White Sox receive World Series rings

CHICAGO -- The Chicago White Sox received their World Series rings Tuesday in a pregame ceremony, and the loudest ovation went to a player no longer on the team.

Aaron Rowand, the popular center fielder traded in the offseason to the Philadelphia Phillies for Jim Thome, got a rousing greeting as he walked onto U.S. Cellular Field in a suit and tie to get his ring.

Rowand waved to the crowd as he approached the area between the mound and plate where commissioner Bud Selig assisted White Sox owner Jerry Reinsdorf and general manager Kenny Williams in passing out the rings.

Rowand got big hugs from Reinsdorf and Williams and then another from World Series MVP Jermaine Dye when he went to the third base line to join his former teammates.

"It's obviously an odd feeling being here and not being in uniform with the rest of the team. I spent a lot of years here. It's definitely an odd situation for myself, but I'm definitely glad to be here to see the guys and share this experience with them," Rowand said.

"I never really had the chance to say goodbye to the fans. I had a chance at the White House to say goodbye to my teammates, but I never really thanked the fans and said my goodbye to them," he added.

Rowand, who was able to make the ceremony because the Phillies had an off-day, was asked how often he would wear the ring.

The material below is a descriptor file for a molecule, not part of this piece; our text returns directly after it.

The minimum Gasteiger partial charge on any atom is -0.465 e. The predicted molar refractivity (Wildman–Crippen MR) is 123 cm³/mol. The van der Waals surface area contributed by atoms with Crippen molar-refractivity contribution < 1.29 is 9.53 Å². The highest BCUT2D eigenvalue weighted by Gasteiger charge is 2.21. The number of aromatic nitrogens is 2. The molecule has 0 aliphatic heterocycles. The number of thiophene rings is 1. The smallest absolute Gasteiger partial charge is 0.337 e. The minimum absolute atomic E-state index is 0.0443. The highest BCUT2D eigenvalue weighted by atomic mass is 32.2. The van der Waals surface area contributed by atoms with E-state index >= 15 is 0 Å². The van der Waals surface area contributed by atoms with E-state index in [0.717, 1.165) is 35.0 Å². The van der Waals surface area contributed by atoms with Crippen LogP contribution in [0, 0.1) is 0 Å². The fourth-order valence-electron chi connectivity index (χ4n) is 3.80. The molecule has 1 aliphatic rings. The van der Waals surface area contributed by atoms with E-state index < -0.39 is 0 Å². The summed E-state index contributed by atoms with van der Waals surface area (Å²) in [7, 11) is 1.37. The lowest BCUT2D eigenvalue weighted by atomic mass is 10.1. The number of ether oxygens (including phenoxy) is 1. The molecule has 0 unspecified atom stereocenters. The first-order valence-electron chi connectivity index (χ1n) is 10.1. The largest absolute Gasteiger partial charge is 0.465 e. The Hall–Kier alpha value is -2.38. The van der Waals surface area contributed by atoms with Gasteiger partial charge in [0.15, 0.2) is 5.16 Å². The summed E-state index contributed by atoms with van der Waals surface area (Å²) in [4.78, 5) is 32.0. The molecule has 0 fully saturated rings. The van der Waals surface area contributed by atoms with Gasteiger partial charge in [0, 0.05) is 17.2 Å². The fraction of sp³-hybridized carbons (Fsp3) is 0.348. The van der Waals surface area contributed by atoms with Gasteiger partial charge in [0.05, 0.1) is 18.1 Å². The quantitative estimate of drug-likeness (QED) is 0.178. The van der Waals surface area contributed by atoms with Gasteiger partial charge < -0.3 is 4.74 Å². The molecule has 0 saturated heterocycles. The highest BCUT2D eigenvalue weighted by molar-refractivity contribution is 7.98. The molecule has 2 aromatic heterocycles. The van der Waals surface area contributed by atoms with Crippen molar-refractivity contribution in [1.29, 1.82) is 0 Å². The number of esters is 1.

"All the time," he said.

Other players no longer on the team who made it back for the ceremony were Orlando Hernandez, now with the Arizona Diamondbacks; Willie Harris, who scored the winning run in the World Series clincher; and reserve outfielder Timo Perez. Other former players who couldn't appear, such as Frank Thomas and Geoff Blum, were listed on the outfield scoreboard.

The rings were designed by Reinsdorf's wife, Martyl, who also designed five of the six championship rings for the Chicago Bulls. The rings are made of a 14-karat yellow gold with a 14-karat white gold insert. Each one contains 95 diamonds of various sizes.

In all, 432 rings were made for the team's players, staff and employees. Also getting rings were Hall of Famers Luis Aparicio and Carlton Fisk and families of past team owners, including Charles Comiskey, Mary Frances Veeck and John Allyn.